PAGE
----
Copies of the Deed Polls and the company’s Articles of Association are available to be inspected by any person at the registered office of the company during normal business hours. They are also available for inspection at the annual general meeting of the company prior to the meeting and during the meeting. Accordingly, they will be available for inspection at Merchant Taylors’ Hall, 30 Threadneedle Street, London EC2R 8JB from 10.00 am on Wednesday 25th July 2012 until the conclusion of that meeting.

Neither the company nor any subsidiary has indemnified any director of the company or a subsidiary in respect of any liability that he or she may incur to a third party in relation to a relevant occupational pension scheme.

Directors’ Conflicts of Interest

Under the Companies Act 2006 (the 2006 Act), a director must avoid situations in which he or she has, or can have, a direct or indirect interest that conflicts with, or may conflict with, the interests of the company. This covers, in particular, the exploitation of property, information or opportunity and it applies whether or not the company is in a position to take advantage of it. There is no breach of this duty if authorisation of the conflict situation has been given by the independent directors. The company’s Articles of Association give power to the independent directors to give such authorisation but board authorisation is not permitted in respect of the acceptance of benefits from third parties. Directors also have a duty under the 2006 Act to make prior declaration to the other directors of the nature and extent of any direct or indirect interest in a proposed transaction or arrangement with the company. Additionally, directors must declare the nature and extent of any direct or indirect interest in an existing transaction or arrangement entered into by the company, to the extent that the interest has not been declared under the duty in respect of proposed transactions or arrangements.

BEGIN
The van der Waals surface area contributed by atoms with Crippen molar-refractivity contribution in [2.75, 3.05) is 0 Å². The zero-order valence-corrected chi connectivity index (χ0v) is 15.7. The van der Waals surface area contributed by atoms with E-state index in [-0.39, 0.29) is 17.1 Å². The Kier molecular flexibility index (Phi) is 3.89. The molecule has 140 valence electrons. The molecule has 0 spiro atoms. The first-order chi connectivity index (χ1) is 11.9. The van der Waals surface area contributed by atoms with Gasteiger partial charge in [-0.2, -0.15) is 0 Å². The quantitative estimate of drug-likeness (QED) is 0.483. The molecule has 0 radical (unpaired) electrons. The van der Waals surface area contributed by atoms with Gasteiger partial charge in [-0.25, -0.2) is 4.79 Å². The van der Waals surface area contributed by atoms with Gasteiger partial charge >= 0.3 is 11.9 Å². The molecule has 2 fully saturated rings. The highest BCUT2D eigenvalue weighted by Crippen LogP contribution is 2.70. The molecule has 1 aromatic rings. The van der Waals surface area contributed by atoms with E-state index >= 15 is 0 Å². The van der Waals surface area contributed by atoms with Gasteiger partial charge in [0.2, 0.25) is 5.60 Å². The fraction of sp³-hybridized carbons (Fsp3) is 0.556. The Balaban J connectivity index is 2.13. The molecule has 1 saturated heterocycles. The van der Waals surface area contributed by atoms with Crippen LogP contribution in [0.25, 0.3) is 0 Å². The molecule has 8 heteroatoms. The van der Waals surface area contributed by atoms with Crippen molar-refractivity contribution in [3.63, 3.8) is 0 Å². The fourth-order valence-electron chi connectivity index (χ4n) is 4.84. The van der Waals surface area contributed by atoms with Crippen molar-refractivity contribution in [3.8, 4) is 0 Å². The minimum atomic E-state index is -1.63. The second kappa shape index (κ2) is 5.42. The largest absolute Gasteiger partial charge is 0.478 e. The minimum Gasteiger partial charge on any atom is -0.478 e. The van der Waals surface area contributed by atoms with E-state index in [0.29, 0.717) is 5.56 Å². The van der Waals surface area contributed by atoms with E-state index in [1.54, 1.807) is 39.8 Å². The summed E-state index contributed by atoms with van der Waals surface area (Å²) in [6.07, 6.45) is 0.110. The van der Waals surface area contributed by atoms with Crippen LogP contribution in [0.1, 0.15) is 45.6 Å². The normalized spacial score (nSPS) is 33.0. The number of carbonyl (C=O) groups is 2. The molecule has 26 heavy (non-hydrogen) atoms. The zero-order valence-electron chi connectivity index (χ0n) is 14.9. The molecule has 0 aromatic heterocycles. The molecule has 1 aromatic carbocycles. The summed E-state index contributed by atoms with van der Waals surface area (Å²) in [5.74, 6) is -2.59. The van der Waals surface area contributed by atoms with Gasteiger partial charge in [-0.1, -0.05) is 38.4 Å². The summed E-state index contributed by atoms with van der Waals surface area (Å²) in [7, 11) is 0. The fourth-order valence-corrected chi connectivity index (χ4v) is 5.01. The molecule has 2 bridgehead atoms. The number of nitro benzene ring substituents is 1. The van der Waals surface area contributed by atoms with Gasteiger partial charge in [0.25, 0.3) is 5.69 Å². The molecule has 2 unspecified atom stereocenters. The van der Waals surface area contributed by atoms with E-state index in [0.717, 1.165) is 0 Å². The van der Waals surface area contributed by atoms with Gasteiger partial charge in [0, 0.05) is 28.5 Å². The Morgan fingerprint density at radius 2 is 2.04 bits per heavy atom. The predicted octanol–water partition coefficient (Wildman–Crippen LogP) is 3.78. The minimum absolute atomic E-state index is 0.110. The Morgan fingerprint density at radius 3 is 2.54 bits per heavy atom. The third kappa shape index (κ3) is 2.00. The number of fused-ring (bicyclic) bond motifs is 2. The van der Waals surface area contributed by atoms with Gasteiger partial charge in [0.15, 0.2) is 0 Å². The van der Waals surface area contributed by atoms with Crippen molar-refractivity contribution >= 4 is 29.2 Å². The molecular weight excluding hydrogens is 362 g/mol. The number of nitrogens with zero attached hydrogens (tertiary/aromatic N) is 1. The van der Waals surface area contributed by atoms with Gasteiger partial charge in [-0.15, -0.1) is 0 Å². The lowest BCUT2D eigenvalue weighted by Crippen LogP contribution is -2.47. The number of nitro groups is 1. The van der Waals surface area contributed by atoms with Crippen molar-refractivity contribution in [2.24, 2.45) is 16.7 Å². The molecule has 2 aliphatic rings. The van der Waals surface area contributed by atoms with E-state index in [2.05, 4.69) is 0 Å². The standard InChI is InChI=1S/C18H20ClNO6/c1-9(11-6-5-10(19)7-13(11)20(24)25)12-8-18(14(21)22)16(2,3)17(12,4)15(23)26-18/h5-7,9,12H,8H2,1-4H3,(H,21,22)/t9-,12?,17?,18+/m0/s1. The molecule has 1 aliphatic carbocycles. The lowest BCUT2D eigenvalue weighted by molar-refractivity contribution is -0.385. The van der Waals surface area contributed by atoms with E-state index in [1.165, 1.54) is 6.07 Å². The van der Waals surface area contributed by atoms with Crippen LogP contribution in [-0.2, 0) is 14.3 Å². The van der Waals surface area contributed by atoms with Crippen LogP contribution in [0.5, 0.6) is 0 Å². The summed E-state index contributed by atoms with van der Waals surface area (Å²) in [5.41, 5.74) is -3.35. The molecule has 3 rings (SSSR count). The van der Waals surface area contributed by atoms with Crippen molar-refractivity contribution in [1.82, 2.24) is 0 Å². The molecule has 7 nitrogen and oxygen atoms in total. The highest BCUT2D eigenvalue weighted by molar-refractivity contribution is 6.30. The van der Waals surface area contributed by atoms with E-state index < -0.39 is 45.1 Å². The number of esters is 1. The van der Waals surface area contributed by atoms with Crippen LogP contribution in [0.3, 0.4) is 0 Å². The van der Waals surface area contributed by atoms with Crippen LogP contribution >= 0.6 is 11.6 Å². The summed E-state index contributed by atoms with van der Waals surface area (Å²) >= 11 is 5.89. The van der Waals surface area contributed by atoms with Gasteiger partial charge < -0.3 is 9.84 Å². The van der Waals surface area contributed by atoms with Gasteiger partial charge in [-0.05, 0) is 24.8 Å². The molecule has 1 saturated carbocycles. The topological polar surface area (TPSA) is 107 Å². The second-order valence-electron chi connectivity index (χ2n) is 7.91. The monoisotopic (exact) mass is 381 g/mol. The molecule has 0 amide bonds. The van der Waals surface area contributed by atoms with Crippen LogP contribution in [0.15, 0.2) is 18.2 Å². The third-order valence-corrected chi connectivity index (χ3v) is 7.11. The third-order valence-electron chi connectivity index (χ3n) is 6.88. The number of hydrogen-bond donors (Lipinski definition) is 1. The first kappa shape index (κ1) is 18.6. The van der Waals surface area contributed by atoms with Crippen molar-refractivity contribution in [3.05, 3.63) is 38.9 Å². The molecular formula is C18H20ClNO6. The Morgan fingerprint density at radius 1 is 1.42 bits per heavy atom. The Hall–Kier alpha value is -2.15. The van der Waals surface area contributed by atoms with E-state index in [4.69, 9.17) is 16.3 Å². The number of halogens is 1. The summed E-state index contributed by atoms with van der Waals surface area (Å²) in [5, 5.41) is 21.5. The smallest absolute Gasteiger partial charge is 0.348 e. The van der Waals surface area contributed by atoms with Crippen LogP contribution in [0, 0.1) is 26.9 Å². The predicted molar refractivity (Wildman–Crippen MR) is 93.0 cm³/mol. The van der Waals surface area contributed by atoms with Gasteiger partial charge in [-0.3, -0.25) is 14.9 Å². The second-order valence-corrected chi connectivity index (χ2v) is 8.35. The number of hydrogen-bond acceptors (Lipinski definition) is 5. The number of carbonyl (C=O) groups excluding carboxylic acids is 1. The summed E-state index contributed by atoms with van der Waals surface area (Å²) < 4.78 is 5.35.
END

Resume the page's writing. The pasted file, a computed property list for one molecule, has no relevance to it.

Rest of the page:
Established procedures in accordance with the company’s Articles of Association are in place to ensure compliance with the directors’ conflicts of interest duties under the 2006 Act and for dealing with conflict of interest situations. The company has complied with these procedures during the year ended 31st March 2012 and from that date up to the date of publication of this annual report. During the year, details of any new conflicts or potential conflict matters were submitted to the board for consideration and, where appropriate, these were approved.

In March 2012, the board undertook an annual review of the register of previously approved conflict or potential conflict matters and, to the extent that these were still relevant, agreed that they should continue to be authorised on the terms previously set out. In each case, the review was undertaken by directors who were genuinely independent of the conflict matter. Authorised conflict or potential conflict matters will continue to be reviewed by the board on an annual basis.